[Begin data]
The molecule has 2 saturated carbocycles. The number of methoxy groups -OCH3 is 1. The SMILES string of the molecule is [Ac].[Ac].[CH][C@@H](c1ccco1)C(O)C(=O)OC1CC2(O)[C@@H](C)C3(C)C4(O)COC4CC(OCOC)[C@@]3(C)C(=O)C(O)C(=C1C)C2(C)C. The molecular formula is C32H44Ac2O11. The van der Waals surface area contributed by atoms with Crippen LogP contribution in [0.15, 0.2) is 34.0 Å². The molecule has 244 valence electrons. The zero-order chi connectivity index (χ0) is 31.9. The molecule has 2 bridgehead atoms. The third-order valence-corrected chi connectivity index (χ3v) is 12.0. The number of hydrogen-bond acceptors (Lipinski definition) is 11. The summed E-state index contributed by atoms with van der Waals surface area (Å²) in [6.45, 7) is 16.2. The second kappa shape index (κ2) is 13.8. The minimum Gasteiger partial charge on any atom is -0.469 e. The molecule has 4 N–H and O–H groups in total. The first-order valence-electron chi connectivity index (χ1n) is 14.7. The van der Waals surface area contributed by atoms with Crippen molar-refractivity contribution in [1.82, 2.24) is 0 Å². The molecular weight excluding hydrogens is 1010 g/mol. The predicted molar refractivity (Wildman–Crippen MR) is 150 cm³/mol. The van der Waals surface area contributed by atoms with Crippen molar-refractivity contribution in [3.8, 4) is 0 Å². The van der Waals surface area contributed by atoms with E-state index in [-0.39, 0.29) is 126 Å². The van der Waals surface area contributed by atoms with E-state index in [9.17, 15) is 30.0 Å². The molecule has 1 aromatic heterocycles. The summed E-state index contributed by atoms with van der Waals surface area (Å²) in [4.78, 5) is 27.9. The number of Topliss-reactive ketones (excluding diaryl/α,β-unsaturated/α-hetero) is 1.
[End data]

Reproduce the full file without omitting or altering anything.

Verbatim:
The molecule has 2 saturated carbocycles. The number of methoxy groups -OCH3 is 1. The SMILES string of the molecule is [Ac].[Ac].[CH][C@@H](c1ccco1)C(O)C(=O)OC1CC2(O)[C@@H](C)C3(C)C4(O)COC4CC(OCOC)[C@@]3(C)C(=O)C(O)C(=C1C)C2(C)C. The molecular formula is C32H44Ac2O11. The van der Waals surface area contributed by atoms with Crippen LogP contribution in [0.15, 0.2) is 34.0 Å². The molecule has 244 valence electrons. The zero-order chi connectivity index (χ0) is 31.9. The molecule has 2 bridgehead atoms. The third-order valence-corrected chi connectivity index (χ3v) is 12.0. The number of hydrogen-bond acceptors (Lipinski definition) is 11. The summed E-state index contributed by atoms with van der Waals surface area (Å²) in [6.45, 7) is 16.2. The second kappa shape index (κ2) is 13.8. The minimum Gasteiger partial charge on any atom is -0.469 e. The molecule has 4 N–H and O–H groups in total. The first-order valence-electron chi connectivity index (χ1n) is 14.7. The van der Waals surface area contributed by atoms with Crippen molar-refractivity contribution in [1.82, 2.24) is 0 Å². The molecular weight excluding hydrogens is 1010 g/mol. The predicted molar refractivity (Wildman–Crippen MR) is 150 cm³/mol. The van der Waals surface area contributed by atoms with Crippen molar-refractivity contribution in [3.8, 4) is 0 Å². The van der Waals surface area contributed by atoms with E-state index in [-0.39, 0.29) is 126 Å². The van der Waals surface area contributed by atoms with E-state index in [9.17, 15) is 30.0 Å². The molecule has 1 aromatic heterocycles. The summed E-state index contributed by atoms with van der Waals surface area (Å²) in [4.78, 5) is 27.9. The number of Topliss-reactive ketones (excluding diaryl/α,β-unsaturated/α-hetero) is 1.